Amazing Grapes

By Anusasananan, Linda Lau | Sunset, September 1999 | Go to article overview

Amazing Grapes


Anusasananan, Linda Lau, Sunset


How sweet the rounds - and perfect for tucking into harvest-rich recipes

* Green, red, or bluish black; firm and crisp or soft and sensuous; seeded or seedless - there's a grape to suit every taste. And Western vines are swinging into full production right now.

California supplies 97 percent of the nation's commercially grown table grapes. In 1839 at a pueblo now known as Los Angeles, a trapper from Kentucky, William Wolfskill, planted the first vineyard of grapes designated for eating, not winemaking. Today the state produces as many as 18 major table grape varieties (the photo on page 146 shows just a few), each distinctive and interesting. Starting in late spring, early varieties begin to ripen in the Coachella Valley; then the harvest slowly moves north, ending in the San Joaquin Valley in late fall. High-tech storage keeps some fresh California grapes in the market until February. (Fruit from Chile overlaps in winter and fills in the gaps to make grapes a year-round presence.)

For sweetest flavor, grapes should be picked fully ripe. Their color is a good indication of whether they have been or not. Red grapes should be - well, predominantly red. Blue-black fruit should have a very deep color. Green varieties should be tinged with yellow. Store them unwashed in the refrigerator for several days; rinse shortly before serving.

The diversity that makes grapes perennially interesting to eat plain also makes them widely versatile for cooking. Our recipes show off individual characteristics in unexpected ways, but feel free to substitute similar varieties.

Grape and Pear Salad Cups

PREP TIME: About 25 minutes

NOTES: Use green, red, or dark seedless grapes for this appetizer. To make a dinner salad for 10, combine the fruit mixture with 10 cups rinsed and crisped salad mix. Spoon onto plates.

MAKES: 10 to 12 appetizer servings

1. Rinse 3 cups seedless grapes (see notes) and cut in half. Peel 1 Asian pear (1/2 lb.); cut into matchstick-size pieces.

2. In a bowl, gently mix grapes, pear, 1/2 cup seasoned rice vinegar, 1/4 cup chopped fresh basil leaves, and 1/2 pound rinsed, drained shelled cooked tiny shrimp. Add salt to taste.

3. Spoon equally into 30 to 36 rinsed and crisped tender butter lettuce leaves and arrange on a platter.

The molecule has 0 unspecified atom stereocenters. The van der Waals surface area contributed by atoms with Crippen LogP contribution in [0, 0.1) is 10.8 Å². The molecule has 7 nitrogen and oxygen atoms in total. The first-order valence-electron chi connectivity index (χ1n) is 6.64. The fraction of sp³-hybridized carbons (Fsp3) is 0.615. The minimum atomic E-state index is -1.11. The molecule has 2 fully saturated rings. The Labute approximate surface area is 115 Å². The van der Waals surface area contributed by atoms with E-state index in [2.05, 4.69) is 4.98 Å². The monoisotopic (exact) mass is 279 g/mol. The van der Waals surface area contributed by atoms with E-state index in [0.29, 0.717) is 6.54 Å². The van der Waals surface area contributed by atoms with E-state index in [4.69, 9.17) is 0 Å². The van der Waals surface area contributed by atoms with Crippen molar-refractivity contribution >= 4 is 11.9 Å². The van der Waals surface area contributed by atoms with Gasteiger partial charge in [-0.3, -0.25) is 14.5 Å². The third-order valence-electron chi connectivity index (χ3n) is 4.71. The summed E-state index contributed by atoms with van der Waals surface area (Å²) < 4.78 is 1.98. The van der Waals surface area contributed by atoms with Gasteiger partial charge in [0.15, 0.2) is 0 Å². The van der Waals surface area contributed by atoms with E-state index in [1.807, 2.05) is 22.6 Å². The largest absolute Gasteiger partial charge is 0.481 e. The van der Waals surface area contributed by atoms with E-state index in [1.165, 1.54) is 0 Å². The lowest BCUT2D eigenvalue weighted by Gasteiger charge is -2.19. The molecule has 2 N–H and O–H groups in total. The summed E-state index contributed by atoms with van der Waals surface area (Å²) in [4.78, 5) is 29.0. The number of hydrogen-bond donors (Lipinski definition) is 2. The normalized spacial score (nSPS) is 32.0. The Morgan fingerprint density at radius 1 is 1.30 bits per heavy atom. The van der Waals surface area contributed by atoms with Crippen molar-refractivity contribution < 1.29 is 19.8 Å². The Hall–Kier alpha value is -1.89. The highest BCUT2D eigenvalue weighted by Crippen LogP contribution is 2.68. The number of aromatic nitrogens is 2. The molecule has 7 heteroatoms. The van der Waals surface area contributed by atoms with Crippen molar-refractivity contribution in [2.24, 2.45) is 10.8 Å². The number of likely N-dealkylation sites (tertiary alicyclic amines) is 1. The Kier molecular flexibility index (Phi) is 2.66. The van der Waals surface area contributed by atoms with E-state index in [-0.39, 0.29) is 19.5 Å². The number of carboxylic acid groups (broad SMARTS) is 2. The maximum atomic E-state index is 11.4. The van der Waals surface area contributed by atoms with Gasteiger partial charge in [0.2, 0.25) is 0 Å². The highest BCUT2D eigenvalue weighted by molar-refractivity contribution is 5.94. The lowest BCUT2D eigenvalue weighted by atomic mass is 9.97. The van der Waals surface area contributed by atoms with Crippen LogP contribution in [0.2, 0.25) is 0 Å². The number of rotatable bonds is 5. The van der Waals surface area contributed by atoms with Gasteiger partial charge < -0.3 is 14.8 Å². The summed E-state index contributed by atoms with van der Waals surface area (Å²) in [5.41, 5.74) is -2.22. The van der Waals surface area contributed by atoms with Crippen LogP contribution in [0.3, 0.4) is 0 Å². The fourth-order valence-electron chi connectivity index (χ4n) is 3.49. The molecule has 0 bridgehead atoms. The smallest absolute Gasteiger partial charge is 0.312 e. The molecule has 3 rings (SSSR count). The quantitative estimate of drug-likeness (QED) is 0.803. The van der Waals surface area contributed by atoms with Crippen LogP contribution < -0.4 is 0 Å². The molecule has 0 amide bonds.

Per serving: 66 cal., 6.8% (4.5 cal.) from fat; 4.6 g protein; 0.5 g fat (0.1 g sat.); 12 g carbo (1.6 g fiber); 242 mg sodium; 37 mg chol.

Grape-Blue Cheese Bites

PREP TIME: About 15 minutes

NOTES: Use large grapes such as Red Globe or Ribier. If making up to 4 hours ahead, cover and chill.

MAKES: 18 pieces; 6 appetizer servings

1. In a bowl, mix 2 tablespoons each whipped cream cheese and crumbled blue cheese.

2. Rinse 18 large grapes (about 1 in. long; see notes), drain, and pat dry. From stem end, cut a slit 3/4 of the way through each grape, leaving opposite end attached. Fill each slit with about 1/2 teaspoon cheese mixture. Squeeze grape gently so it clings to cheese. Dip cheese edge in minced salted roasted almonds or pecans (about 2 tablespoons total).

Per serving: 71 cal., 58% (41 cal.) from fat; 1.9 g protein; 4.5 g fat (1.8 g sat.); 7.4 g carbo (1 g fiber); 79 mg sodium; 7.3 mg chol.

Grape Salsa

PREP TIME: About 15 minutes

NOTES: Green grapes are particularly attractive and fresh-looking in this mixture. If making up to 4 hours ahead, cover and chill. Serve with grilled fish, chicken, pork, ham, or lamb.

MAKES: 2 cups

(Source for glass above on page 61)

1. Rinse 2 cups seedless grapes (see notes) and cut in half or quarters (1/2- to 3/4-in. pieces).

2. In a bowl, mix the grapes with 3 tablespoons lime juice, 2 tablespoons thinly sliced green onions, 2 tablespoons chopped fresh cilantro, 1 tablespoon minced fresh ginger, and 1 to 2 tablespoons minced fresh jalapeno chili, to taste. …

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